Word of the Week – Buffalo Speedway
I’m fixin to light out for the horse show in Waco, Texas. Like the rest of the world, I depend on the online tools for distances and driving instructions, but there’s nothing like an old -fashioned paper highway map for local flavor.
Still, even the map won’t help with pronunciation. I had an east coast client with a legal problem in a place she called Wacko, Texas, and she wasn’t trying to be funny. It’s Way-co of course. Around Austin, folks will raise their eyebrows if you speak of Manor, Texas as if we might stop by for tea and cucumber sandwiches. Say Maine-er, y’all.
You might at least expect San Felipe Road to have a Spanish accent, but no, the correct pronunciation in Houston is San (sounds like can) Phillip-y. Major Houston thoroughfares have names out of the wild west, like Old Spanish Trail and Buffalo Speedway, conjuring the image of a vast herd thundering through the pricey neighborhoods.
On the way to Waco, I could turn off on Old Potato Road, or take a side trip to Dime Box, Texas. I’ve never actually seen Woman Hollering Creek, but the road sign always raises the question, what kind of ruckus might have happened there? On my old paper map, I can see Raisin, Texas, which sounds even smaller than Dime Box. A road trip is a good reminder, there’s a different world outside the city limits.
June 13, 2016 @ 2:35 pm
Wow! What a fun blog! I particularly like the word of the week segment. I did a word of the week for my daughter starting when she was only two — usually fairly esoteric words — and she ended up with quite the sophiticated vocabulary. Can’t wait to read more! BLG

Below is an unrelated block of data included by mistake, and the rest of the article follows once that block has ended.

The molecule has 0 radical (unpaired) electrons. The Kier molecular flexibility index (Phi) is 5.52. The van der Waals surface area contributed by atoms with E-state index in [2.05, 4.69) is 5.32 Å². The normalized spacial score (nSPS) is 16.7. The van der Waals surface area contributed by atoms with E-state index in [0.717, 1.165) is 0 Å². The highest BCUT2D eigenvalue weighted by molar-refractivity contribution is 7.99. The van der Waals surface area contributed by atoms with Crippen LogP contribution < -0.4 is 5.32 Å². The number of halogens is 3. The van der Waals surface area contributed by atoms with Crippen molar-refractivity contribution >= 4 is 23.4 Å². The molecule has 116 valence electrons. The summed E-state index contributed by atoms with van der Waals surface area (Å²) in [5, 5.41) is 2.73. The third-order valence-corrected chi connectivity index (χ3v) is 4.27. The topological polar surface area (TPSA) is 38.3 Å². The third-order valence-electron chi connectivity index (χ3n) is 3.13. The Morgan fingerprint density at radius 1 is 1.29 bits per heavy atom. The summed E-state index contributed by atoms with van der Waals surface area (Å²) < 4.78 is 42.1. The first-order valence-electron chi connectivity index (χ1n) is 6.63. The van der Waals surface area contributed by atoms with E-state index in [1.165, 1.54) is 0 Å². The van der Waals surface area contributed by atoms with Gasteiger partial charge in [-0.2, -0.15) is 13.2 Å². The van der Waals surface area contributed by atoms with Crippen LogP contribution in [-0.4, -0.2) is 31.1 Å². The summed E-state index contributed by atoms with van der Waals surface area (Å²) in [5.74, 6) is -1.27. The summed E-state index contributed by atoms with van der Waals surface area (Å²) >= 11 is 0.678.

June 13, 2016 @ 8:06 pm
Let’s send that girl a new word and see what she says. Think of a good one.
June 14, 2016 @ 4:24 pm
Spot on! I am always intrigued by Refugio, Texas — pronounced Re-fury-o.
June 14, 2016 @ 4:38 pm
Enjoying the blog. Keep it up!
June 16, 2016 @ 3:49 am
Thanks for reminding me about Old Potato Road!
I love street names. One of my favorites is Poultry, in the City of London, where a massive glass office building says, in imposing lettering, ONE POULTRY.
There are so many good ones. The best are reminders of bygone human activity. Not so long ago, commerce was about squawking chickens, not derivatives.
June 17, 2016 @ 4:10 pm
so many streets in Houston have an interesting background. My friend Margaret lives on Lemac and the is camel spelled backwards. Who knew?
June 19, 2016 @ 7:32 am
Let’s look up some words with Spanish derivation.